Both Petrinec and his twin brother Nathan graduated from Indiana Wesleyan, though from vastly different departments. While Nathan studied business administration, economics, and political science, Petrinec says his brother is also an artist and inspired him to study art in college. At Indiana Wesleyan, Petrinec studied painting, illustration, and printmaking under Rod Crossman and Ron Mazellan, both of whom still teach in the Division of Art. After graduation, Petrinec moved to Brooklyn to begin a career as an artist, but did not anticipate the hardships of ‘making it’ in the art scene. “I thought, I make art, and people buy art,” says Petrinec, who was soon forced to look for a job apart from his commissions. When a ski accident forced Petrinec to move in with his parents, he began to read the Bible more frequently, as well as The Purpose Driven Life. Bedridden with a broken leg for two months, Petrinec began to realize that “I am not the protagonist in my story, and my success is about how I glorify God.”

When he recovered, Petrinec found a job at a radio station in Charlotte, North Carolina, but was soon laid off because of budget cuts. “[The lay off] wrecked me,” Petrinec recalls. “I was trying to figure out what God wanted from me, praying, working on artwork and trying to figure stuff out,” yet doors seemed to be closing in every direction. It was at this low point that he heard about the Work of Genius casting call. Calling the show “a symbol of answered prayer and hard work,” Petrinec says that the six-year waiting period for the show to air was difficult to understand. As networks dropped the show, Petrinec says that Work of Genius turned into a symbol of disappointment, yet believes that God used this time to refine him so that he could give back to others.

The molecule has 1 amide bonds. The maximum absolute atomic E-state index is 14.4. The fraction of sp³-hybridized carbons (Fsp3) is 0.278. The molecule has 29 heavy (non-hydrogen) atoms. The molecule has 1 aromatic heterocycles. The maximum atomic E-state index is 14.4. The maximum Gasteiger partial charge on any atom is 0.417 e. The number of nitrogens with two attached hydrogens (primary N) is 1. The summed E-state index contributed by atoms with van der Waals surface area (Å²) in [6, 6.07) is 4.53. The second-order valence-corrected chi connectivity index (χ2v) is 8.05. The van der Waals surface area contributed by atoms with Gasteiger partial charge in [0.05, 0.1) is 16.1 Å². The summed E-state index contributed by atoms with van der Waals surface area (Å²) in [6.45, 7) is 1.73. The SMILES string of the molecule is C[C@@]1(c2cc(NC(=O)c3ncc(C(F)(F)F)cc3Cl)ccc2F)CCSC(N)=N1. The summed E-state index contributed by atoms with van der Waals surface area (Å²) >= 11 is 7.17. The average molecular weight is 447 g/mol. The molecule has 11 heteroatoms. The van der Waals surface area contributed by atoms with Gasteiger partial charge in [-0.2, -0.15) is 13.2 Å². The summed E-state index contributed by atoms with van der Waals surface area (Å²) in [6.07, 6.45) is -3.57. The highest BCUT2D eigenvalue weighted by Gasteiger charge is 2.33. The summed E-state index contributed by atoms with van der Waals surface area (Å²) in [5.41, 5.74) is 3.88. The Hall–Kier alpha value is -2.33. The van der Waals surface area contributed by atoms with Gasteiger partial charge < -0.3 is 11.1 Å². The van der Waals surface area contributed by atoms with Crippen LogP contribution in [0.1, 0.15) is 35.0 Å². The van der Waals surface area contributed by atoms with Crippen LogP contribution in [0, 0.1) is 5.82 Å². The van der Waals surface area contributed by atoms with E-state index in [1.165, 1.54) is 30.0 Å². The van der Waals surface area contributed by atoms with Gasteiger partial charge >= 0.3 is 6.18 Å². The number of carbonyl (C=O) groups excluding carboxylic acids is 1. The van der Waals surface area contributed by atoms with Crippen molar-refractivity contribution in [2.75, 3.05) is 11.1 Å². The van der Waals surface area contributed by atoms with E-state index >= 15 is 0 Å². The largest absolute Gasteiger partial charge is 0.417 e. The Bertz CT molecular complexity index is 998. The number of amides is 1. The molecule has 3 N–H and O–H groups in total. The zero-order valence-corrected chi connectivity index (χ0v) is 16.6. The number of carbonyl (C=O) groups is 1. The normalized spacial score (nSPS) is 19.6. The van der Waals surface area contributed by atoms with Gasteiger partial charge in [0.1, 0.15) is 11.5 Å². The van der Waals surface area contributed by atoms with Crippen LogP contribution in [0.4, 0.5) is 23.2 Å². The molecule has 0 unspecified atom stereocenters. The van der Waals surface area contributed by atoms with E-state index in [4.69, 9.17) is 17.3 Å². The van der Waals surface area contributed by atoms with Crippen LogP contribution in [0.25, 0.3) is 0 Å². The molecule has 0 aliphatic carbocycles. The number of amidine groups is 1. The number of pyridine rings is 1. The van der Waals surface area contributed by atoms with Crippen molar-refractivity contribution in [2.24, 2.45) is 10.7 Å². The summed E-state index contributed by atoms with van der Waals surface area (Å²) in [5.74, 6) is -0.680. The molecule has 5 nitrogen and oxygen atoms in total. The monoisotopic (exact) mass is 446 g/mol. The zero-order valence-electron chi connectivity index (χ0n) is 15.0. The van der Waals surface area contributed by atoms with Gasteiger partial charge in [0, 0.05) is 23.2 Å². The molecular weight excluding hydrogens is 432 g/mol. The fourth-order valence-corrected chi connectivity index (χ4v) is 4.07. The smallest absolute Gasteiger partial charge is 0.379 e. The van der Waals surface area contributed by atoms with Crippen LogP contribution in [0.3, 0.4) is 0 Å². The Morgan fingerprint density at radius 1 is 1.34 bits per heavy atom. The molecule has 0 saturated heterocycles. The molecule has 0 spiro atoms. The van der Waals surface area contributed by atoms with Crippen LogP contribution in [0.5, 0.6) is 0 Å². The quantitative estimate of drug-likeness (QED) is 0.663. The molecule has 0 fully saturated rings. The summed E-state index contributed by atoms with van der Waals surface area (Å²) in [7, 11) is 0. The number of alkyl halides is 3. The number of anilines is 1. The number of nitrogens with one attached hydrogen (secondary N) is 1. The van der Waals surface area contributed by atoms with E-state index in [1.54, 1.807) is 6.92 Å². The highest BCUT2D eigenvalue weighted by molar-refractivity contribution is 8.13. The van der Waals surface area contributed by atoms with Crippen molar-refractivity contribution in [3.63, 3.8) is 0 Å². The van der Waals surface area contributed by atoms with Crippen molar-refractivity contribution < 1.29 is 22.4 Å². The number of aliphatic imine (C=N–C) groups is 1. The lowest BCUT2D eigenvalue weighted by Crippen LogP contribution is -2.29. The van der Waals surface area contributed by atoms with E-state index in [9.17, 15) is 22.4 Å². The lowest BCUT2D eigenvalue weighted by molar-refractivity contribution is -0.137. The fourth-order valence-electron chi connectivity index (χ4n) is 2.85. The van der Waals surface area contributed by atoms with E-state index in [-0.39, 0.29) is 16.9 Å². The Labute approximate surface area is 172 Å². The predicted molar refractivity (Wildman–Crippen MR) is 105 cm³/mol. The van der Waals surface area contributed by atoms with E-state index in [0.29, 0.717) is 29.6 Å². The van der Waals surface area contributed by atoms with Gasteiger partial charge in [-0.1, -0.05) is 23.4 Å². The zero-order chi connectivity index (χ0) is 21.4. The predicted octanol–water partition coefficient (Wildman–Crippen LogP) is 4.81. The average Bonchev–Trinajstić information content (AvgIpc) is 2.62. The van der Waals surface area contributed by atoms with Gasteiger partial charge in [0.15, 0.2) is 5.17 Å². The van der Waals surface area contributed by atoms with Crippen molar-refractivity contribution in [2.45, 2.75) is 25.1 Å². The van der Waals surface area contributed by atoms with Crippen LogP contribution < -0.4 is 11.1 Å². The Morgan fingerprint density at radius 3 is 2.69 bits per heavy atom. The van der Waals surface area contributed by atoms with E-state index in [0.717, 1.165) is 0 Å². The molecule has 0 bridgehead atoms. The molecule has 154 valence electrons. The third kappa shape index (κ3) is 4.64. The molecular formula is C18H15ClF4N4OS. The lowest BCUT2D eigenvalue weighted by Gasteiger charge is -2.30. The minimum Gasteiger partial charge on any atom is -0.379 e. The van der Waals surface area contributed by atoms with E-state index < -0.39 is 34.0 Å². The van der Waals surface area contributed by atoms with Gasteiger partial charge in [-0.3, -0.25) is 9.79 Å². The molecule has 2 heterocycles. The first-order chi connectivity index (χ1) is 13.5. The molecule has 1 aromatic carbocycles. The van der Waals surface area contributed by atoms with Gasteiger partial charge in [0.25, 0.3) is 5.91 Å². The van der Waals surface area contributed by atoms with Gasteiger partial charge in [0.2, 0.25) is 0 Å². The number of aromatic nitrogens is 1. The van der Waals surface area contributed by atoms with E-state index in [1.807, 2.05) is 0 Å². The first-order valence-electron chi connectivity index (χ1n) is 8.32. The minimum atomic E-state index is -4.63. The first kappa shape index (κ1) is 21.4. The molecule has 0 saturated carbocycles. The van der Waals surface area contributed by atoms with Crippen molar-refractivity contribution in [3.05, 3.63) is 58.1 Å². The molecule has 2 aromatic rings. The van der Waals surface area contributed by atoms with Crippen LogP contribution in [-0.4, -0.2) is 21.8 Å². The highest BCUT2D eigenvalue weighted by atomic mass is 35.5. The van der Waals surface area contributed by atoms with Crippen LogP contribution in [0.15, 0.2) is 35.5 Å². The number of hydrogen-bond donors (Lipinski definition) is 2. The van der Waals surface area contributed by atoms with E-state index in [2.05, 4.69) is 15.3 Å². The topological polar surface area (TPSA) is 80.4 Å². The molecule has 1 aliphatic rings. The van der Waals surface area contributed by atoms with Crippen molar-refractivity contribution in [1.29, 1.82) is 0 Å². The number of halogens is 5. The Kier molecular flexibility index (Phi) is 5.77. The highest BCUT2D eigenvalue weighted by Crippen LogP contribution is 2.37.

Tim PetrinecToday, Petrinec is a financial advisor with Edward Jones in Charlotte, and continues to paint on commission. Petrinec’s Portfolio includes many works of “music based art,” or “two dimensional music.” Petrinec believes that “this art captures two things: the essence of the musician and the visual representation of their music.” In this collection is “Rolling Stones,” a commission for the Presidential Suite at the Hard Rock Resort in Singapore, as well as “The Lumineers,” a commission for Wesley Schultz of The Lumineers. Petrinec’s paintings echo the surreal qualities of rock music: the watercolor “Electric Blues” shows Jimi Hendrix awash in negative space, while in “Oceanic Journey,” Jimmy Page of Led Zeppelin points off the canvas.